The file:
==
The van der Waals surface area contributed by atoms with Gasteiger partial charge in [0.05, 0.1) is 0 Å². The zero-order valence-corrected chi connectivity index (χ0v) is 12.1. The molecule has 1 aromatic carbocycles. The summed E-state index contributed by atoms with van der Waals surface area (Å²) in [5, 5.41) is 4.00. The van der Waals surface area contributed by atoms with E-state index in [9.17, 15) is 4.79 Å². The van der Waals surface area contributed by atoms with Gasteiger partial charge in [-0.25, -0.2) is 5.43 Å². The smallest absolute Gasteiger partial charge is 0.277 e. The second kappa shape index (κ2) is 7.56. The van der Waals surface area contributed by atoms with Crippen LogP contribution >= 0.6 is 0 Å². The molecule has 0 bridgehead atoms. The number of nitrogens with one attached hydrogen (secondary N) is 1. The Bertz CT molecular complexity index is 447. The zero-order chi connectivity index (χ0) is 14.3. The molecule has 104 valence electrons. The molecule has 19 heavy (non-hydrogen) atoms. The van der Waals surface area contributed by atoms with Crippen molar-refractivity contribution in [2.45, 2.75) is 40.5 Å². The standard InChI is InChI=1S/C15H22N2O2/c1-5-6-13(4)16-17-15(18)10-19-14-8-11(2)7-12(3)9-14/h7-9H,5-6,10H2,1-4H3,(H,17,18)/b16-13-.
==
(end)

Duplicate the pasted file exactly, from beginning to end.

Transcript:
The van der Waals surface area contributed by atoms with Gasteiger partial charge in [0.05, 0.1) is 0 Å². The zero-order valence-corrected chi connectivity index (χ0v) is 12.1. The molecule has 1 aromatic carbocycles. The summed E-state index contributed by atoms with van der Waals surface area (Å²) in [5, 5.41) is 4.00. The van der Waals surface area contributed by atoms with E-state index in [9.17, 15) is 4.79 Å². The van der Waals surface area contributed by atoms with Gasteiger partial charge in [-0.25, -0.2) is 5.43 Å². The smallest absolute Gasteiger partial charge is 0.277 e. The second kappa shape index (κ2) is 7.56. The van der Waals surface area contributed by atoms with Crippen LogP contribution >= 0.6 is 0 Å². The molecule has 0 bridgehead atoms. The number of nitrogens with one attached hydrogen (secondary N) is 1. The Bertz CT molecular complexity index is 447. The zero-order chi connectivity index (χ0) is 14.3. The molecule has 104 valence electrons. The molecule has 19 heavy (non-hydrogen) atoms. The van der Waals surface area contributed by atoms with Crippen molar-refractivity contribution in [2.45, 2.75) is 40.5 Å². The standard InChI is InChI=1S/C15H22N2O2/c1-5-6-13(4)16-17-15(18)10-19-14-8-11(2)7-12(3)9-14/h7-9H,5-6,10H2,1-4H3,(H,17,18)/b16-13-.